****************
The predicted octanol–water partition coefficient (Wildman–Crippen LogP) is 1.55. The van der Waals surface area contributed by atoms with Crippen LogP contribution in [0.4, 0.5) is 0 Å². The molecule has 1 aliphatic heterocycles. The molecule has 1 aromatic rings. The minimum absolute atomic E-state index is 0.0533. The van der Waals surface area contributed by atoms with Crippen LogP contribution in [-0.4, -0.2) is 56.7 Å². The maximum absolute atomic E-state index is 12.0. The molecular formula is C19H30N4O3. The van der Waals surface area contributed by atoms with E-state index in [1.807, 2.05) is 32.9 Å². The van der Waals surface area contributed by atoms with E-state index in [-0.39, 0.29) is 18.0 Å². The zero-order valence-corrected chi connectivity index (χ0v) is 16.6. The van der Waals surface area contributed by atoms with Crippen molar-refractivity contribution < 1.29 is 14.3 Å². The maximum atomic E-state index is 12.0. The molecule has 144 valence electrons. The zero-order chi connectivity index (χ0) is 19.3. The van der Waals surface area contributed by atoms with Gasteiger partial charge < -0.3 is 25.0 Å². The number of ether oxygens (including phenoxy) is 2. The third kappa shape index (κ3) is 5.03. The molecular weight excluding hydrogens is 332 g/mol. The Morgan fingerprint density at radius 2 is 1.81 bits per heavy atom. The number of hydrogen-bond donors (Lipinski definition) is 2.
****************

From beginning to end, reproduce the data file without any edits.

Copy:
The predicted octanol–water partition coefficient (Wildman–Crippen LogP) is 1.55. The van der Waals surface area contributed by atoms with Crippen LogP contribution in [0.4, 0.5) is 0 Å². The molecule has 1 aliphatic heterocycles. The molecule has 1 aromatic rings. The minimum absolute atomic E-state index is 0.0533. The van der Waals surface area contributed by atoms with Crippen LogP contribution in [-0.4, -0.2) is 56.7 Å². The maximum absolute atomic E-state index is 12.0. The molecular formula is C19H30N4O3. The van der Waals surface area contributed by atoms with E-state index in [1.807, 2.05) is 32.9 Å². The van der Waals surface area contributed by atoms with E-state index in [-0.39, 0.29) is 18.0 Å². The zero-order valence-corrected chi connectivity index (χ0v) is 16.6. The van der Waals surface area contributed by atoms with Crippen molar-refractivity contribution < 1.29 is 14.3 Å². The maximum atomic E-state index is 12.0. The molecule has 144 valence electrons. The zero-order chi connectivity index (χ0) is 19.3. The van der Waals surface area contributed by atoms with Gasteiger partial charge < -0.3 is 25.0 Å². The number of ether oxygens (including phenoxy) is 2. The third kappa shape index (κ3) is 5.03. The molecular weight excluding hydrogens is 332 g/mol. The Morgan fingerprint density at radius 2 is 1.81 bits per heavy atom. The number of hydrogen-bond donors (Lipinski definition) is 2.